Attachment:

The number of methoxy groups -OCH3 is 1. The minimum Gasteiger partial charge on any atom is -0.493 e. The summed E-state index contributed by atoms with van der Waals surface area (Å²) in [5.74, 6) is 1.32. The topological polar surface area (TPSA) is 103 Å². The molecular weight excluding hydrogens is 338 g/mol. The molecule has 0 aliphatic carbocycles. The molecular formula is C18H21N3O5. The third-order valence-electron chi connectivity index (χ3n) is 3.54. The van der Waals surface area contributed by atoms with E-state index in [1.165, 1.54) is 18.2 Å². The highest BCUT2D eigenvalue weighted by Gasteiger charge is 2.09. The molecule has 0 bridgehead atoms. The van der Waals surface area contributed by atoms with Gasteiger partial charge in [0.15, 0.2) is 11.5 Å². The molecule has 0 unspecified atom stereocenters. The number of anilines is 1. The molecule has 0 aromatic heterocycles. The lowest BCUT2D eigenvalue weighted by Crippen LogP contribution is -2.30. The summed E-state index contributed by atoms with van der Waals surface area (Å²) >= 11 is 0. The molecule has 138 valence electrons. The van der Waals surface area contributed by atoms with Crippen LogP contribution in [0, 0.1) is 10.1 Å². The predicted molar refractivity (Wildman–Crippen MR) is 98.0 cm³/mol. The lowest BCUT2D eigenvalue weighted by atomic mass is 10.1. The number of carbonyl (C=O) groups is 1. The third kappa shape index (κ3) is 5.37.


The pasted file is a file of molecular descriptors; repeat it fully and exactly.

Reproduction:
The number of methoxy groups -OCH3 is 1. The minimum Gasteiger partial charge on any atom is -0.493 e. The summed E-state index contributed by atoms with van der Waals surface area (Å²) in [5.74, 6) is 1.32. The topological polar surface area (TPSA) is 103 Å². The molecular weight excluding hydrogens is 338 g/mol. The molecule has 0 aliphatic carbocycles. The molecular formula is C18H21N3O5. The third-order valence-electron chi connectivity index (χ3n) is 3.54. The van der Waals surface area contributed by atoms with E-state index in [1.165, 1.54) is 18.2 Å². The highest BCUT2D eigenvalue weighted by Gasteiger charge is 2.09. The molecule has 0 bridgehead atoms. The van der Waals surface area contributed by atoms with Gasteiger partial charge in [0.15, 0.2) is 11.5 Å². The molecule has 0 unspecified atom stereocenters. The number of anilines is 1. The molecule has 0 aromatic heterocycles. The lowest BCUT2D eigenvalue weighted by Crippen LogP contribution is -2.30. The summed E-state index contributed by atoms with van der Waals surface area (Å²) >= 11 is 0. The molecule has 138 valence electrons. The van der Waals surface area contributed by atoms with Crippen LogP contribution in [0, 0.1) is 10.1 Å². The predicted molar refractivity (Wildman–Crippen MR) is 98.0 cm³/mol. The lowest BCUT2D eigenvalue weighted by atomic mass is 10.1. The number of carbonyl (C=O) groups is 1. The third kappa shape index (κ3) is 5.37.